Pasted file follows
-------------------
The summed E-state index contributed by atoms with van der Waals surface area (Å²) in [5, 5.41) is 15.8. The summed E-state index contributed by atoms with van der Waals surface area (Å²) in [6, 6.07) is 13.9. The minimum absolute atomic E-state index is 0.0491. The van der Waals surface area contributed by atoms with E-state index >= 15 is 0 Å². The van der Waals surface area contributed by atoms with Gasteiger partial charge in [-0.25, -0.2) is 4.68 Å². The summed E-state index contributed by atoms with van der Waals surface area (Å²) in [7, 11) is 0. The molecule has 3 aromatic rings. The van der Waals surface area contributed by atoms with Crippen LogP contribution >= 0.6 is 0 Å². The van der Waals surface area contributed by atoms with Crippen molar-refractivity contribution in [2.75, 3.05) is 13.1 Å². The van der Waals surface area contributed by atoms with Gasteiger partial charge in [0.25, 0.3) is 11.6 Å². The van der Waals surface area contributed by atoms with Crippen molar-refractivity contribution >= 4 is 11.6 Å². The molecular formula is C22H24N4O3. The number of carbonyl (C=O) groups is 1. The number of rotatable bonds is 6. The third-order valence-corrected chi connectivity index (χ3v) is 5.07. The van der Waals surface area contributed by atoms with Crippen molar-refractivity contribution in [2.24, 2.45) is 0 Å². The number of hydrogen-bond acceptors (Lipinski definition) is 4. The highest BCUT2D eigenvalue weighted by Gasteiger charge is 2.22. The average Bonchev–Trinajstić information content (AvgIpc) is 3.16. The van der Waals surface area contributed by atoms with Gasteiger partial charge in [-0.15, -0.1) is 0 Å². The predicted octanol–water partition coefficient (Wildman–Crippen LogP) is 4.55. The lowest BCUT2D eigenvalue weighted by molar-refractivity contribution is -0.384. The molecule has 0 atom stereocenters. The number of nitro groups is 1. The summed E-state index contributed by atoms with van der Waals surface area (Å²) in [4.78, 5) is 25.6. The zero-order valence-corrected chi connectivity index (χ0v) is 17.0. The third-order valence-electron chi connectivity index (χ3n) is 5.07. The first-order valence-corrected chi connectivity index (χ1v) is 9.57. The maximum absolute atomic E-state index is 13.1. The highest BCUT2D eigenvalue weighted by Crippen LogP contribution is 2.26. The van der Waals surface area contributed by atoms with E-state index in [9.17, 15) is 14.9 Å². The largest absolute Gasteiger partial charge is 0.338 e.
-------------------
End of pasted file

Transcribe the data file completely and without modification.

The summed E-state index contributed by atoms with van der Waals surface area (Å²) in [5, 5.41) is 15.8. The summed E-state index contributed by atoms with van der Waals surface area (Å²) in [6, 6.07) is 13.9. The minimum absolute atomic E-state index is 0.0491. The van der Waals surface area contributed by atoms with E-state index >= 15 is 0 Å². The van der Waals surface area contributed by atoms with Gasteiger partial charge in [-0.25, -0.2) is 4.68 Å². The summed E-state index contributed by atoms with van der Waals surface area (Å²) in [7, 11) is 0. The molecule has 3 aromatic rings. The van der Waals surface area contributed by atoms with Crippen LogP contribution >= 0.6 is 0 Å². The van der Waals surface area contributed by atoms with Crippen molar-refractivity contribution in [2.75, 3.05) is 13.1 Å². The van der Waals surface area contributed by atoms with Gasteiger partial charge in [0.25, 0.3) is 11.6 Å². The van der Waals surface area contributed by atoms with Crippen molar-refractivity contribution >= 4 is 11.6 Å². The molecular formula is C22H24N4O3. The number of carbonyl (C=O) groups is 1. The number of rotatable bonds is 6. The third-order valence-corrected chi connectivity index (χ3v) is 5.07. The van der Waals surface area contributed by atoms with Crippen molar-refractivity contribution in [2.24, 2.45) is 0 Å². The number of hydrogen-bond acceptors (Lipinski definition) is 4. The highest BCUT2D eigenvalue weighted by Gasteiger charge is 2.22. The average Bonchev–Trinajstić information content (AvgIpc) is 3.16. The van der Waals surface area contributed by atoms with Gasteiger partial charge in [-0.15, -0.1) is 0 Å². The predicted octanol–water partition coefficient (Wildman–Crippen LogP) is 4.55. The lowest BCUT2D eigenvalue weighted by molar-refractivity contribution is -0.384. The molecule has 0 atom stereocenters. The number of nitro groups is 1. The summed E-state index contributed by atoms with van der Waals surface area (Å²) in [4.78, 5) is 25.6. The zero-order valence-corrected chi connectivity index (χ0v) is 17.0. The third-order valence-electron chi connectivity index (χ3n) is 5.07. The first-order valence-corrected chi connectivity index (χ1v) is 9.57. The maximum absolute atomic E-state index is 13.1. The highest BCUT2D eigenvalue weighted by Crippen LogP contribution is 2.26. The van der Waals surface area contributed by atoms with E-state index in [9.17, 15) is 14.9 Å². The largest absolute Gasteiger partial charge is 0.338 e.